Martin Luther King

HideShow resource information

Martin Luther King- Background

  • Born in 1929
  • Changed his name from Michael to Martin  (named after the German monk/priest Martin Luther.
  • As a child, King's encounters with racial discrimination were mild but formative. 
  • The first significant one came when he began school. White playmates of his were to attend a different elementary school from his, and, once the year began, their parents no longer allowed King to come over and play. 
  • It was this instance of injustice that first led his mother to explain to him the history of slavery and segregation.
1 of 12

Martin Luther King

  • During the Montgomery bus boycott, King was involved. 
  • The Montgomery Improvement Association, or MIA, and elected King its president. 
  • Though only twenty-six, he showed great promise as a leader, and was enough of a newcomer to stand outside old local political rivalries.
  •  From the beginning, and throughout the most trying, violent events of the lengthy boycott, King never failed to emphasize the protest's rootedness in Christian principles. 
  • Though they might be the victims of violence, black protestors would engage in no acts of violence themselves; they would "turn the other cheek." 
  • This set the tone for all of King's subsequent campaigns.
  •  It marked a national success for King and for the cause of African Americans as a whole.
2 of 12

Martin Luther King

  • King was an activist before a scholar; he knew his tactics and his goals.
  •  Not until 1963 would he and his followers win another major victory, however, and the late 1950s were a time of preparation, misfires, partial victories, and many lessons.
  • In early January 1957 the leaders behind the Montgomery Bus Boycott assembled in Atlanta, Georgia, and founded the Southern Christian Leadership Conference, or SCLC.
  • The SCLC comprised churches and clergy from across the South, and was created to coordinate protests inspired by the success of the bus boycott.
  •  He, along with white Jewish radical Stanley Levison (also of communist affiliations), and black social activist Ella Barker, who had worked extensively with the NAACP in the 1940s, guided King's career, helping him organize events and write letters, speeches, and books. King's association with Levison, which strengthened early in 1957, drew the attention of J. Edgar Hoover, director of the FBI under President Eisenhower. 
  • The FBI monitored and even harassed King from this point on, at times attempting to sabotage his public actions through blackmail. It is probable that King had affairs, and the FBI's claim to know of these increased their power over him.
3 of 12

Martin Luther King

  •  The SCLC became directly involved in April, when Ella Baker helped organize the Student Nonviolent Coordinating Committee (SNCC) in Raleigh, North Carolina
  • Later that year, King himself participated in sit-ins in an Atlanta department store, and was arrested.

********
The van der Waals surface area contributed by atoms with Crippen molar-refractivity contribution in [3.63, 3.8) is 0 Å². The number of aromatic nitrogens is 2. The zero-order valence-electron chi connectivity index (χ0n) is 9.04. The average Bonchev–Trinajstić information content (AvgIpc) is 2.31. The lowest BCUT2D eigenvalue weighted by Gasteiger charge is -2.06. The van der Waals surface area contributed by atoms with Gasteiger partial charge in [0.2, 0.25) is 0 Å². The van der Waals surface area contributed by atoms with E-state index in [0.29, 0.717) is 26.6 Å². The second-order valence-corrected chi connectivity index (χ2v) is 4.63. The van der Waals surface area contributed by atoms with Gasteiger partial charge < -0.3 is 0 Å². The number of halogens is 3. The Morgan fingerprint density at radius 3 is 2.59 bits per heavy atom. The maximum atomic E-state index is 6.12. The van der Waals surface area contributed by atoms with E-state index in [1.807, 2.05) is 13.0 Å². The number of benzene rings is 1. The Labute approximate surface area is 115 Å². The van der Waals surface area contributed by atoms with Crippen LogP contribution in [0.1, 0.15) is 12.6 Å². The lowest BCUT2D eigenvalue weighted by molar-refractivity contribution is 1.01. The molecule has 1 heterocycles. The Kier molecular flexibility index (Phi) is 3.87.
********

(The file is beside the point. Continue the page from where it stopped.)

• Despite his support and defense of the student actions, some of the protestors disassociated themselves from King, claiming that he was more talk than act, and furthermore, that he took the credit, in terms of money and fame, that others earned through sacrifice.
  •  This impression only deepened when King, through the help of presidential candidate John F. Kennedy, left the Atlanta jail early.
  • In the summer of 1961 King was a supporter of the Freedom Rides, a campaign of bus trips from north to south, intended to desegregate bus stations and lunch counters simply through the use of them
4 of 12

Martin Luther King-Birmingham

  •  Birmingham was the wealthiest city in Alabama, and a bastion of segregation. The mayor was a segregationist and the police commissioner, Eugene "Bull" Conner was known for his hostile and sometimes violent treatment of blacks.
  •  The Governor of the state was George Wallace, who had won office with promises of "segregation forever."
  • In March 1963 King set up headquarters in a room at a motel in one of Birmingham's black neighborhoods. He began recruiting volunteers for protest rallies and giving workshops in nonviolent techniques.
  • The campaign began on 3 April with lunch-counter sit-ins. 
  • On 6 April, protestors marched on City Hall, and forty-two people were arrested. 
  • Demonstrations occurred each day thereafter.
  •  While the jails filled with peaceful blacks, King negotiated with white businessmen, whose stores were losing business due to the protests. 
  • Although some of these businessmen were willing to consider desegregating their facilities and hiring African Americans, City officials held fast to segregationist policies.
5 of 12

Martin Luther King-Birmingham

  • King personally led a march on Good Friday, 12 April. 
  • All protestors were quickly arrested. Birmingham police separated King and Abernathy, placing each in solitary confinement, and denying each man his rightful phone-calls to the outside world.
  • King spent eight days in his cell. During that time he composed his "Letter from a Birmingham Jail." 
  • The letter was ostensibly conceived in response to a letter that had recently run in a local newspaper, which had claimed that the protests were "unwise and untimely"; however, King also quite deliberately wrote his letter for a national audience. The letter reveals King's strength as a rhetorician and his breadth of learning.
  • Once King was released from jail, the protests assumed a larger scale and a more confrontational character
  • In a day or two the protests had become so massive and volatile that the City was willing to negotiate. It listened to the demands of the SCLC, and set a schedule for the desegregation of lunch counters and other facilities.